Favorite Superman Covers: Superman: The Man of Steel #37

I’m not much of an art person when it comes to comics–I tend to prefer story over art…but that’s not to say that art doesn’t play a huge factor! And through the years, there have been a number of Superman comics whose covers have particularly stood out to me, for one reason or another. In this series, I’m presenting 10 of my favorites and why they are favorites.

A Superman cover dominated by Batman…Batmen, rather. There’s something to that contrast that in and of itself makes this stand out for me. Also that this was–as I recall–one of the earlier tie-ins to the Zero Hour crossover…which I’m thinking was my first real “comics-universe-wide” such experience.

There’d been Eclipso: The Darkness Within and Bloodlines, of course…but this was a story that was taking place in the actual, regular (“real”) issues of the actual comics and not something constrained to special Annual issues.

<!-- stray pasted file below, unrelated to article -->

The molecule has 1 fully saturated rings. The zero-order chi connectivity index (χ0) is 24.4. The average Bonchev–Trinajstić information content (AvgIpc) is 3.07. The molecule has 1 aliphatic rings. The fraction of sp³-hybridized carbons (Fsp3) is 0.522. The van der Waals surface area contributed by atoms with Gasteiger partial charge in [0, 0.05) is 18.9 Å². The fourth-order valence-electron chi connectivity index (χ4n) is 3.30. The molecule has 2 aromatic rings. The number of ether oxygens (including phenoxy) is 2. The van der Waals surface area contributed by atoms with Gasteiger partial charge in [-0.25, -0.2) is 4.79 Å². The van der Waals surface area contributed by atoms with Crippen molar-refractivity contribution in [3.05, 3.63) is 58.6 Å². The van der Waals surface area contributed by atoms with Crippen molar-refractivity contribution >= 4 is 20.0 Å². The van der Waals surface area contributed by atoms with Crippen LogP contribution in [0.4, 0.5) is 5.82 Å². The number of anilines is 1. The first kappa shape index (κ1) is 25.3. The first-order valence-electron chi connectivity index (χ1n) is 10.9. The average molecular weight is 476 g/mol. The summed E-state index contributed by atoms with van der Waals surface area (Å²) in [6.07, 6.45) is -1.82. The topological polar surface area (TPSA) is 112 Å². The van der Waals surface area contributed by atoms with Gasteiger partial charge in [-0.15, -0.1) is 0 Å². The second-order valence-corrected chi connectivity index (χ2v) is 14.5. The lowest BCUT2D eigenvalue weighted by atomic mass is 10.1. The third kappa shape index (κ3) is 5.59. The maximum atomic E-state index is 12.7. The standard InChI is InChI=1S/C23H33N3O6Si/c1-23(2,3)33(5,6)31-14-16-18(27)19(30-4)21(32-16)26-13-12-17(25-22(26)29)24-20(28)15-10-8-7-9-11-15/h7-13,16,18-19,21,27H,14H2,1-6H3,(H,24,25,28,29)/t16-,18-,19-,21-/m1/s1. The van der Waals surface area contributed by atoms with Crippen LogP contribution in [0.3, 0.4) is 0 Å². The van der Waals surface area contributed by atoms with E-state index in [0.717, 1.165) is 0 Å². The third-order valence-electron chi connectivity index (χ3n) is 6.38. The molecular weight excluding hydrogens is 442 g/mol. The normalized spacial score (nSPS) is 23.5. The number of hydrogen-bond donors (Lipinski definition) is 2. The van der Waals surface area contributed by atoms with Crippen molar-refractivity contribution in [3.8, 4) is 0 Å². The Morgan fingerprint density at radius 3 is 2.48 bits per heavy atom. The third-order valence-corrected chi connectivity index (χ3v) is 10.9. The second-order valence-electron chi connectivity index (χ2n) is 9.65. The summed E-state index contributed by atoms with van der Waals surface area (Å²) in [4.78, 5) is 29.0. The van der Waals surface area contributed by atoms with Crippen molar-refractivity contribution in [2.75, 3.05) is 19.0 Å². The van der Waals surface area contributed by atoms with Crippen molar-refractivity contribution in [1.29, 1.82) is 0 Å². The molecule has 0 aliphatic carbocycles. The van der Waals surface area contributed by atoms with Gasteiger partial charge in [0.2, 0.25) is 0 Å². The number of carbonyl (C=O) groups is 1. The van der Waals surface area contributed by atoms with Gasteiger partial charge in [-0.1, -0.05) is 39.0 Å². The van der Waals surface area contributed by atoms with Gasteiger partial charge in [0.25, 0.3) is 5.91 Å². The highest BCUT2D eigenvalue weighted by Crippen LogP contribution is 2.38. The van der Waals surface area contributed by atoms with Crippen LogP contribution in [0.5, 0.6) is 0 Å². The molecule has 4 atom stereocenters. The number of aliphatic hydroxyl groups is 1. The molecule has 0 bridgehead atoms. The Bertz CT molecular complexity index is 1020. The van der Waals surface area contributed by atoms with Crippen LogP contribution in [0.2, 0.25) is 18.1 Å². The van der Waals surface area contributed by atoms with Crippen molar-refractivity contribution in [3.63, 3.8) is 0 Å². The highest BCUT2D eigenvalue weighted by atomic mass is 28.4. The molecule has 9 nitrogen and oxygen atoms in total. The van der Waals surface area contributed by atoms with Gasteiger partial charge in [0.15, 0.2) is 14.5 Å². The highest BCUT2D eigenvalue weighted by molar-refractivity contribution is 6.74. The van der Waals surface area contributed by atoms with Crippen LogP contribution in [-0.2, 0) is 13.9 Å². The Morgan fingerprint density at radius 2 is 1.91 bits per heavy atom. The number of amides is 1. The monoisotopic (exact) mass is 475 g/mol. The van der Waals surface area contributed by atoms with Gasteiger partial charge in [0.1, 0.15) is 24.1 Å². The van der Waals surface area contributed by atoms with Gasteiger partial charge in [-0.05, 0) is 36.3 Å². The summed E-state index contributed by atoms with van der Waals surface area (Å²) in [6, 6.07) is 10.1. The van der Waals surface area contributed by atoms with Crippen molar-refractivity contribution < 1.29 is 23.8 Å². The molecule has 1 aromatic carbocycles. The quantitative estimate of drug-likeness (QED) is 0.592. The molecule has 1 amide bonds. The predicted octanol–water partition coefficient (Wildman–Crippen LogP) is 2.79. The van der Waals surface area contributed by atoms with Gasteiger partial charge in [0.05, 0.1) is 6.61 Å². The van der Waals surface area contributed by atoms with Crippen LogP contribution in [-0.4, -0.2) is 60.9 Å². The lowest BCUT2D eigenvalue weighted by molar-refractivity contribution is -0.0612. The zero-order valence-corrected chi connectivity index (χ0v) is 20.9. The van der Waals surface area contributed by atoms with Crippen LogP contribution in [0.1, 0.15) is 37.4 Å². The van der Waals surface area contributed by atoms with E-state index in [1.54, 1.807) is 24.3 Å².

But there’s also just something about Superman facing all these Batmen that’s…fun. This also would have been a time where I’d become aware of the lengthy history of the characters, and through Grandpa’s old comics, and library reading, I’d’ve even been aware of many of the versions of Batman on this cover.

I’m aware of a poster–double-sided, I believe–that promoted this issue…with a flip-side showing Batman surrounded by Supermen. Said poster can’t be easy to find…but would be a welcome one to have.

Man of Steel: Initial Thoughts

manofsteelwalmartpremierenightfrontI’ve said for awhile now that based on the trailers alone, this film looks far better to me than “the last one.” While Superman Returns has its place, I never cared for the costume or the weirdly-stylized “S.” And the film was long, kinda dragged, and seemed too much like it was trying too hard to BE the ’78 Donner film.